That said, with 344 pages in the Fringe brochure alone, a little guidance might help. Since comedy makes up 35% of the programme, it’s as good a place as any to start. Guaranteed good times will come from veterans Stewart Lee and Richard Herring and in the 30th anniversary year of the Edinburgh Comedy Awards, former winners Phil Nichol, David O’Doherty, Laura Solon and Brendon Burns are all must-sees. Cult comedy hero Kevin Eldon ( Brass Eye; Big Train ) is bound to draw curious crowds for his first Fringe show. Television fans will similarly flock to see The Mighty Boosh ’s Rich Fulcher in his solo incarnation as Eleanor, the tour whore and Arj Barker (aka Dave from Flight of the Conchords ), making his first foray on the Fringe since winning the Best Newcomer award in 1997. Jack Whitehall’s second outing is sure to attract interest and column inches, 19-year old YouTube sensation Bo Burnham, too. And Paul Foot, already a circuit firm favourite, will pick up a few curious Boosh fans thanks to his famous director, Noel Fielding.

Sketch comedy fans are well served by The Penny Dreadfuls, Idiots of Ants and a slimmed down Pappy’s, while new act The Real MacGuffins are generating good buzz. I can’t wait to see how Jonny Sweet (Best Newcomer 2009), Mike Wozniak, Tom Wrigglesworth, Nick Mohammed, Daniel Rigby, Adam Riches and Tiffany Stevenson shape up after promising shows last year. And of those making their full-length debuts, Jess Ransom, Zadie Smith’s rapper/stand-up brother, Doc Brown, award-winning comedy hip-hop group Abandoman and Sophie Black (ex-Fat Tongue) are high on my list. Novelty comes in the shape of Comedy in the Dark – exactly what it sounds like, at the Gilded Balloon, with a great roster of names.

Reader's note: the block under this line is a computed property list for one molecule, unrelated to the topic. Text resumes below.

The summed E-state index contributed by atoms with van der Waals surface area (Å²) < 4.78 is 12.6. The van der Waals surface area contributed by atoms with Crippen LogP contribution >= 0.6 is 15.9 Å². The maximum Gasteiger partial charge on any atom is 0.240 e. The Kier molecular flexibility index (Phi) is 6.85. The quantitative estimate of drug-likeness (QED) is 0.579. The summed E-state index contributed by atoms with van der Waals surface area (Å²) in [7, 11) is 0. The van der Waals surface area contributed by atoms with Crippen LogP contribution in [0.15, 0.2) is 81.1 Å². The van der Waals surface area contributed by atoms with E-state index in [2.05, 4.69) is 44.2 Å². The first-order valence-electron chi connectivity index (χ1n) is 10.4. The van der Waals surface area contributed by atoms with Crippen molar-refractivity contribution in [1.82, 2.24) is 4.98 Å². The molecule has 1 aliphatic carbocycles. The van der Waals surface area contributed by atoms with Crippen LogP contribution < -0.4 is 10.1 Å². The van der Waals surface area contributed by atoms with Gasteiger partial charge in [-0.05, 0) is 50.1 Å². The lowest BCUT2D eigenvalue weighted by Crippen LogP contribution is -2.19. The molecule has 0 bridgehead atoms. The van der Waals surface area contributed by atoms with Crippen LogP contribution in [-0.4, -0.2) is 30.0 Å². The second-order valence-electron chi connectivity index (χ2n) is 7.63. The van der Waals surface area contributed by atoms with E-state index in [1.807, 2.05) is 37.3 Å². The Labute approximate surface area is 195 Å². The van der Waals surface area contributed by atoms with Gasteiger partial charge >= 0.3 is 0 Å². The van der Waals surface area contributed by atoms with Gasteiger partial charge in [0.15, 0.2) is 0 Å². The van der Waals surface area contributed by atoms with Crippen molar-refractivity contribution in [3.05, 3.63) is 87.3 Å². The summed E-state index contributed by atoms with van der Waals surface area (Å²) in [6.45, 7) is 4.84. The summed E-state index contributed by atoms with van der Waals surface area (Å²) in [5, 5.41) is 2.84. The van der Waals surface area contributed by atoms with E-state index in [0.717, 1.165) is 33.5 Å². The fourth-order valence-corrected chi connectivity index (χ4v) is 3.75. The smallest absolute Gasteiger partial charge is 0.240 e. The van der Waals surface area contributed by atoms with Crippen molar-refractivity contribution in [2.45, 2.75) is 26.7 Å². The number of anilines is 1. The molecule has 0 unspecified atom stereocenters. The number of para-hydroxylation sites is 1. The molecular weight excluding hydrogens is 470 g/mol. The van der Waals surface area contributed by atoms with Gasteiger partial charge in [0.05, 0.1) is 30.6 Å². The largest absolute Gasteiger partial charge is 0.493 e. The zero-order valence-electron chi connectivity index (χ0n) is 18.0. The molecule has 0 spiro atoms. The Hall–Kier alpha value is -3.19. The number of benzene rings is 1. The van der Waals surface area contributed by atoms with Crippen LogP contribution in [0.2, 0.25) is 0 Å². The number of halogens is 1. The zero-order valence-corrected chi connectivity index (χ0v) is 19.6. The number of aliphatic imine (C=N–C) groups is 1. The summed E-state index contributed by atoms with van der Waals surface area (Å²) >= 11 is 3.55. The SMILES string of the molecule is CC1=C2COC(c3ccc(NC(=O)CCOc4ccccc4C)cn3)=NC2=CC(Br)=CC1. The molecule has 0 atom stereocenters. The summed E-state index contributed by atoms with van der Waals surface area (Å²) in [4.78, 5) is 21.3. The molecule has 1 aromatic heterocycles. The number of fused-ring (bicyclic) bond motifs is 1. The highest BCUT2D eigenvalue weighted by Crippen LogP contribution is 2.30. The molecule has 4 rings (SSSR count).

There are always a few unexpected faces in the programme. The most tempting of these is star of The Wire and Treme Clarke Peters in Five Guys Named Moe at the McEwan Hall. He’ll also act as the Narrator in Copland’s Lincoln Portrait at Usher Hall. Elsewhere Alex Zane and Gyles Brandreth will both try out stand-up comedy, Abi Titmuss will appear in John Godber’s rugby classic Up ‘N’ Under and Radio 1 DJs Scott Mills and Nick Grimshaw attempt rival one-man shows.

In theatre, as well as new work from exciting Fringe favourites such as Les Enfants Terribles, Frantic Assembly, Little Bulb and Belt Up, the Wooster Group will return to the EIF with Tennessee Williams’ Vieux Carre and fellow New Yorkers Elevator Repair Service tackle Hemingway. New Scottish writing comes in the shape of Ella Hickson’s Hot Mess , in the city’s coolest nightclub, Hawke + Hunter, Alan Bissett’s “one-woman play” The Moira Monologues at the National Library of Scotland and Cora Bissett’s (star of last year’s Midsummer ) Roadkill in a tenement. The Traverse will need to go some way to beat last year’s excellent season but a promising programme includes Enda Walsh’s Druid , Richard Milward’s Apples and DC Jackson’s My Romantic History , as well as Daniel Kitson, Ontroerend Goed and Grid Iron.

There are plays about sex trafficking ( Roadkill and the Emma Thompson-produced Fair Trade) and pole-dancing ( Stripped ). There are plays about Lockerbie ( Lockerbie: Unfinished Business ), and 7/7 (Molly Naylor’s spoken word Whenever I get blown up I think of you ), Guantanamo Bay (High Tide’s Lidless ) and Georgian refugees (Alecky Blythe’s do we look like refugees?!). There’s even The Israeli-Palestinian Conflict: A Romantic Comedy. Sporting highlights will be Beautiful Burnout, set in a Glasgow boxing gym, and TheatreDelicatessen’s Tour de France drama Pedal Pusher. And, as always, there are musicals aplenty – Obama Mia, Lovelace: a rock musical and Hamlet: the musical!, to name but three.